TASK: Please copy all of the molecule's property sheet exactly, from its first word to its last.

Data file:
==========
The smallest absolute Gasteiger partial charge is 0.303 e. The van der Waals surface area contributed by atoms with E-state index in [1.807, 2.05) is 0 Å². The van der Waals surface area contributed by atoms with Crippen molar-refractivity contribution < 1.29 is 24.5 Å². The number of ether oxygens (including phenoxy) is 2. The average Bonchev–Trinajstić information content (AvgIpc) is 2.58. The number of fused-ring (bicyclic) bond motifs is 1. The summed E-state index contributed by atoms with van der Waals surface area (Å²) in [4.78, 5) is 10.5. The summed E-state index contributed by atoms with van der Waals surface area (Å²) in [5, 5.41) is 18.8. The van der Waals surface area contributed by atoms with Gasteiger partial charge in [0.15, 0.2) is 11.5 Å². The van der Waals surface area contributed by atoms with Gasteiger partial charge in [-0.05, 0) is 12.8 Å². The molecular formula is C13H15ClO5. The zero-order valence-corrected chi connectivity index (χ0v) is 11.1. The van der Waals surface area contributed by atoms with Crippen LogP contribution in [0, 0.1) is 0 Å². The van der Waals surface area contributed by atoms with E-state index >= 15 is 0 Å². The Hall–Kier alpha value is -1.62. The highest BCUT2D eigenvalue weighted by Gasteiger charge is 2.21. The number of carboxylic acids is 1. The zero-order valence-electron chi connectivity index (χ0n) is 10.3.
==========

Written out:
The smallest absolute Gasteiger partial charge is 0.303 e. The van der Waals surface area contributed by atoms with E-state index in [1.807, 2.05) is 0 Å². The van der Waals surface area contributed by atoms with Crippen molar-refractivity contribution < 1.29 is 24.5 Å². The number of ether oxygens (including phenoxy) is 2. The average Bonchev–Trinajstić information content (AvgIpc) is 2.58. The number of fused-ring (bicyclic) bond motifs is 1. The summed E-state index contributed by atoms with van der Waals surface area (Å²) in [4.78, 5) is 10.5. The summed E-state index contributed by atoms with van der Waals surface area (Å²) in [5, 5.41) is 18.8. The van der Waals surface area contributed by atoms with Gasteiger partial charge in [0.15, 0.2) is 11.5 Å². The van der Waals surface area contributed by atoms with Gasteiger partial charge in [-0.05, 0) is 12.8 Å². The molecular formula is C13H15ClO5. The zero-order valence-corrected chi connectivity index (χ0v) is 11.1. The van der Waals surface area contributed by atoms with Crippen LogP contribution in [0, 0.1) is 0 Å². The van der Waals surface area contributed by atoms with E-state index >= 15 is 0 Å². The Hall–Kier alpha value is -1.62. The highest BCUT2D eigenvalue weighted by Gasteiger charge is 2.21. The number of carboxylic acids is 1. The zero-order valence-electron chi connectivity index (χ0n) is 10.3.